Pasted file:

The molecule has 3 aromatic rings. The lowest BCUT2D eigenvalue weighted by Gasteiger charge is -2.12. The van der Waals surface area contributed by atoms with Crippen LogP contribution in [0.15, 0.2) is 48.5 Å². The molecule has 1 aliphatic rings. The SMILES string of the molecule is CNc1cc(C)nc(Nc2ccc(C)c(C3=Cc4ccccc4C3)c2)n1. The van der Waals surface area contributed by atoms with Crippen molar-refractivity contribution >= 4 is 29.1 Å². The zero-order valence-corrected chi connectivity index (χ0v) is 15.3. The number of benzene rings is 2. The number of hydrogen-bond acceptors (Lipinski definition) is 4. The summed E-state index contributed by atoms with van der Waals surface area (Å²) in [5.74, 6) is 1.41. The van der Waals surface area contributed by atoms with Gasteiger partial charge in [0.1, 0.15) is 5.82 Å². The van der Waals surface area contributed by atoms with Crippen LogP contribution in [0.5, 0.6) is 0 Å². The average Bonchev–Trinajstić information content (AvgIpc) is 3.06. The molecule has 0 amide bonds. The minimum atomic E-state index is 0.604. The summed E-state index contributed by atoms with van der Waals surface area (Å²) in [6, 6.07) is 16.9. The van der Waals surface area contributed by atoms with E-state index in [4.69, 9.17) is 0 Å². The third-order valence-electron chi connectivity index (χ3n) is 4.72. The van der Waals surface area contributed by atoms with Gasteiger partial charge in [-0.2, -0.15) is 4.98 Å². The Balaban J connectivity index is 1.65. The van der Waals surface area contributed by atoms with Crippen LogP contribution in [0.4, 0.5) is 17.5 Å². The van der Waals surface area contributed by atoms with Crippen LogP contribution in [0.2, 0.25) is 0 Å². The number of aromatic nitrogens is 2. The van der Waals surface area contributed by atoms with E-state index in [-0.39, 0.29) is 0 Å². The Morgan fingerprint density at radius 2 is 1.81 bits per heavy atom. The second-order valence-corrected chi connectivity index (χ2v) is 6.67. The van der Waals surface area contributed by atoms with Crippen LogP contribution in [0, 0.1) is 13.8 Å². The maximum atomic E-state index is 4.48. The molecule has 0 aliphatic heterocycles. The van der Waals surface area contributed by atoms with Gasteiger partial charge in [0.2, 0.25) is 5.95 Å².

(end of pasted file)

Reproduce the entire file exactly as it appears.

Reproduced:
The molecule has 3 aromatic rings. The lowest BCUT2D eigenvalue weighted by Gasteiger charge is -2.12. The van der Waals surface area contributed by atoms with Crippen LogP contribution in [0.15, 0.2) is 48.5 Å². The molecule has 1 aliphatic rings. The SMILES string of the molecule is CNc1cc(C)nc(Nc2ccc(C)c(C3=Cc4ccccc4C3)c2)n1. The van der Waals surface area contributed by atoms with Crippen molar-refractivity contribution >= 4 is 29.1 Å². The zero-order valence-corrected chi connectivity index (χ0v) is 15.3. The number of benzene rings is 2. The number of hydrogen-bond acceptors (Lipinski definition) is 4. The summed E-state index contributed by atoms with van der Waals surface area (Å²) in [5.74, 6) is 1.41. The van der Waals surface area contributed by atoms with Gasteiger partial charge in [0.1, 0.15) is 5.82 Å². The van der Waals surface area contributed by atoms with Crippen LogP contribution in [0.5, 0.6) is 0 Å². The average Bonchev–Trinajstić information content (AvgIpc) is 3.06. The molecule has 0 amide bonds. The minimum atomic E-state index is 0.604. The summed E-state index contributed by atoms with van der Waals surface area (Å²) in [6, 6.07) is 16.9. The van der Waals surface area contributed by atoms with E-state index in [4.69, 9.17) is 0 Å². The third-order valence-electron chi connectivity index (χ3n) is 4.72. The van der Waals surface area contributed by atoms with Gasteiger partial charge in [-0.2, -0.15) is 4.98 Å². The Balaban J connectivity index is 1.65. The van der Waals surface area contributed by atoms with Crippen LogP contribution in [0.4, 0.5) is 17.5 Å². The van der Waals surface area contributed by atoms with Crippen LogP contribution in [0.2, 0.25) is 0 Å². The number of aromatic nitrogens is 2. The van der Waals surface area contributed by atoms with E-state index in [-0.39, 0.29) is 0 Å². The Morgan fingerprint density at radius 2 is 1.81 bits per heavy atom. The second-order valence-corrected chi connectivity index (χ2v) is 6.67. The van der Waals surface area contributed by atoms with Crippen LogP contribution in [0, 0.1) is 13.8 Å². The maximum atomic E-state index is 4.48. The molecule has 0 aliphatic heterocycles. The van der Waals surface area contributed by atoms with Gasteiger partial charge in [0.2, 0.25) is 5.95 Å².